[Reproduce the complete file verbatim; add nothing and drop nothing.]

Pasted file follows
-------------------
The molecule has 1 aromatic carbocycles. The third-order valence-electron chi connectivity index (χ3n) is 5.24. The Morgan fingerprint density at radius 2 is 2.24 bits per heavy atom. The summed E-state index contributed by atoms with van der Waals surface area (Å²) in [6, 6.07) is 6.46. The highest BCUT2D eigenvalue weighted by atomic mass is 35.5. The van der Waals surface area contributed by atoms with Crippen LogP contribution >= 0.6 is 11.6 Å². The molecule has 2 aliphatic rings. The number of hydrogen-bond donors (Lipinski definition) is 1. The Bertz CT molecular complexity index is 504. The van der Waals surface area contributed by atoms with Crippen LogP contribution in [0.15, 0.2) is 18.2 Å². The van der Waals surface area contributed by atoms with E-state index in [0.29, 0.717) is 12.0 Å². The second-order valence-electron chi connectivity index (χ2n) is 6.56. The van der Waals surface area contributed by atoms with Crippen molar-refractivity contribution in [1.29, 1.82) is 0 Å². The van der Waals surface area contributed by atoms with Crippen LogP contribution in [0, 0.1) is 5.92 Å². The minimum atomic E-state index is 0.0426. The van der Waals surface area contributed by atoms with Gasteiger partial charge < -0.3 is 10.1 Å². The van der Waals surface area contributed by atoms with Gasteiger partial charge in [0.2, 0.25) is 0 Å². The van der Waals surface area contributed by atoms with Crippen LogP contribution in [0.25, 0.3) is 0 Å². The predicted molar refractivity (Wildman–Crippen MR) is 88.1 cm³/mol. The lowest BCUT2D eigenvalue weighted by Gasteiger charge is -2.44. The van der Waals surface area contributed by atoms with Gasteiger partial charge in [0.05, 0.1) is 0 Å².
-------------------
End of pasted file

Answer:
The molecule has 1 aromatic carbocycles. The third-order valence-electron chi connectivity index (χ3n) is 5.24. The Morgan fingerprint density at radius 2 is 2.24 bits per heavy atom. The summed E-state index contributed by atoms with van der Waals surface area (Å²) in [6, 6.07) is 6.46. The highest BCUT2D eigenvalue weighted by atomic mass is 35.5. The van der Waals surface area contributed by atoms with Crippen LogP contribution >= 0.6 is 11.6 Å². The molecule has 2 aliphatic rings. The number of hydrogen-bond donors (Lipinski definition) is 1. The Bertz CT molecular complexity index is 504. The van der Waals surface area contributed by atoms with Crippen LogP contribution in [0.15, 0.2) is 18.2 Å². The van der Waals surface area contributed by atoms with E-state index in [0.29, 0.717) is 12.0 Å². The second-order valence-electron chi connectivity index (χ2n) is 6.56. The van der Waals surface area contributed by atoms with Crippen molar-refractivity contribution in [1.29, 1.82) is 0 Å². The van der Waals surface area contributed by atoms with Crippen LogP contribution in [0, 0.1) is 5.92 Å². The minimum atomic E-state index is 0.0426. The van der Waals surface area contributed by atoms with Gasteiger partial charge < -0.3 is 10.1 Å². The van der Waals surface area contributed by atoms with Gasteiger partial charge in [0.2, 0.25) is 0 Å². The van der Waals surface area contributed by atoms with Crippen LogP contribution in [0.25, 0.3) is 0 Å². The predicted molar refractivity (Wildman–Crippen MR) is 88.1 cm³/mol. The lowest BCUT2D eigenvalue weighted by Gasteiger charge is -2.44. The van der Waals surface area contributed by atoms with Gasteiger partial charge in [0.05, 0.1) is 0 Å².